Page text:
suggestion, I've changed the formatting a bit.
As we've seen, pointers are used to hold the address of a variable to which
it points to. This has one problem though: what if we want to work with more
than one item at a time? To help out with this task, we can use dynamic
memory - a memory that is allocted at runt time. Also, to traverse a set of
items, we can employ memory arithmetic - moving from one item to next
depending on number of bytes that a given item occupies in RAM.
Let's come back to our basic "car" class - where we have model, manufactured
year and company name as member variables. Suppose if you are a Nissan
dealer who needs someone to print a list of Nissans available, and suppose
there are five cars left after a busy day of sale. The programmer (me, in
this case), is thinking of employing pointers to point to Nissan car
objects, but is wondering how to store five cars and have the pointer point
To help me out, what would be your suggestion? As it turns out, after
noticing that all Nissans share a common attribute - that they are cars -
allows me to employ a dynamic array of cars to help me print out what cars
we have left at our dealership. So, I started to write...
Car * car_ptr = new Car;
Remember a similar code from last time? We've just declared a dynamic array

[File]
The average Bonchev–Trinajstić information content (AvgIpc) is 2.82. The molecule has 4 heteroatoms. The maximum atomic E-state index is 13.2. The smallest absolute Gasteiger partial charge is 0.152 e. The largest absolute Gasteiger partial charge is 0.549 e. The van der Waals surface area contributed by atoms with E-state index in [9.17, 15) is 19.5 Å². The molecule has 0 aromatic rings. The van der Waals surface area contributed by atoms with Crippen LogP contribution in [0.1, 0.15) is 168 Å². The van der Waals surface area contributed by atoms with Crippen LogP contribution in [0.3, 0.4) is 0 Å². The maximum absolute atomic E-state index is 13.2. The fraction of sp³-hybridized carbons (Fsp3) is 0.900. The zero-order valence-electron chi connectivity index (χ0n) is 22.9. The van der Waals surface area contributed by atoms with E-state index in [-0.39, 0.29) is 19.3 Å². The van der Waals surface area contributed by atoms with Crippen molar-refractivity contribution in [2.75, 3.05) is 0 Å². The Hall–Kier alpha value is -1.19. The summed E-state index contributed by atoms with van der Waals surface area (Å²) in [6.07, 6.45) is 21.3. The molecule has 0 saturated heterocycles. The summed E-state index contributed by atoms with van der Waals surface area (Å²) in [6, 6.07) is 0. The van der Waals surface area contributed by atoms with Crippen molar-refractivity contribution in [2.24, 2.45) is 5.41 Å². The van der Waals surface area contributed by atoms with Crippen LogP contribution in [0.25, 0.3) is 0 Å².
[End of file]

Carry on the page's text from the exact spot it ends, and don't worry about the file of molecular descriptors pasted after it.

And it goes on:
of five cars. The keyword "new" means that we wish to use dynamic memory
(stored on the heap, as opposed to stack, which holds static variables; I'll
come back to it in a second). Just like arrays, we use brackets () to tell
the computer how many items we would like to use - so that we can use index
0 through 4. This is one form of declaring a collection of dynamic memory.
Note that the pointer would point to the first of these elements (index
But if your goal is to declare just one item and put it in dynamic memory,
we could employ new keyword as follows: Suppose if I have a character called
"C" that I'd like to put it up on dynamic memory, and have a character
pointer point to it. We can write it as follows:
char * char_ptr = new char)"C"); // Hope my syntax was correct...
Or, suppose if I have a double called "3.0" and wish to stored it on dynamic
memory, we can do this:
double * double_ptr = new double(3.0); // I think this is better.
The above two lines just declares a pointer to point to an item on the
dynamic memory (only one item, not an array of items). As you'll learn
later, if you forget about your declaration, a troubling consequence may
occur - especially if you've declared a dynamic array.
Now back to the dealership. What if I want to assign a particular car model
to a specific index? We can use memory arithmetic to help us with this task.
When this is invoked, moving from one item to next is dictated by how many
bytes does a given object use in memory. Common sizes are 4 bytes for an
integer, 8 bytes for a double and 1 byte for characters (strings is a
special case, as it is an array of characters). For example, if I have four
integers (starting at address 100), if I use memory arithmetic, index 1 of
this array would get the address 104, index 2 at 108 and index 3 at 112.
But counting bytes in memory is very tedious (note that RAM addresses are